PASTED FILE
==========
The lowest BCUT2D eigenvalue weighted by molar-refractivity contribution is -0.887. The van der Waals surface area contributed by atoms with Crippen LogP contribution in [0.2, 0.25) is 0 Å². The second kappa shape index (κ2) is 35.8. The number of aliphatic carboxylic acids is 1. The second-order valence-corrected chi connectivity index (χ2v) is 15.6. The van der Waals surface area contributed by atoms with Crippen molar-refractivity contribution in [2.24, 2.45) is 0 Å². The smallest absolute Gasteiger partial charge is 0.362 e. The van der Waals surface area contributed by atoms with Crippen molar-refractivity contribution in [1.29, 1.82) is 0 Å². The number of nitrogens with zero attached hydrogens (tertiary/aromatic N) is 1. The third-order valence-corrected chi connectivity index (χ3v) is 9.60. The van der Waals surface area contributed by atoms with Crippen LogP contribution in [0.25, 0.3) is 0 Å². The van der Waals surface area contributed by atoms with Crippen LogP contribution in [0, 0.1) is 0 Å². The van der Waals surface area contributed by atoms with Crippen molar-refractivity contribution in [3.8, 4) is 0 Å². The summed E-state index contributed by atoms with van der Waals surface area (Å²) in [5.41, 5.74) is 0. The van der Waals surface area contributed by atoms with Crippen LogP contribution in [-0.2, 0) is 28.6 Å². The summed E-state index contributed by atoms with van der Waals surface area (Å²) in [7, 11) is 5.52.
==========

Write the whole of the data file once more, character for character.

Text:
The lowest BCUT2D eigenvalue weighted by molar-refractivity contribution is -0.887. The van der Waals surface area contributed by atoms with Crippen LogP contribution in [0.2, 0.25) is 0 Å². The second kappa shape index (κ2) is 35.8. The number of aliphatic carboxylic acids is 1. The second-order valence-corrected chi connectivity index (χ2v) is 15.6. The van der Waals surface area contributed by atoms with Crippen molar-refractivity contribution in [2.24, 2.45) is 0 Å². The smallest absolute Gasteiger partial charge is 0.362 e. The van der Waals surface area contributed by atoms with Crippen molar-refractivity contribution in [1.29, 1.82) is 0 Å². The number of nitrogens with zero attached hydrogens (tertiary/aromatic N) is 1. The third-order valence-corrected chi connectivity index (χ3v) is 9.60. The van der Waals surface area contributed by atoms with Crippen LogP contribution in [0.25, 0.3) is 0 Å². The van der Waals surface area contributed by atoms with Crippen LogP contribution in [0, 0.1) is 0 Å². The van der Waals surface area contributed by atoms with Crippen molar-refractivity contribution in [3.8, 4) is 0 Å². The summed E-state index contributed by atoms with van der Waals surface area (Å²) in [5.41, 5.74) is 0. The van der Waals surface area contributed by atoms with Crippen LogP contribution in [-0.2, 0) is 28.6 Å². The summed E-state index contributed by atoms with van der Waals surface area (Å²) in [7, 11) is 5.52.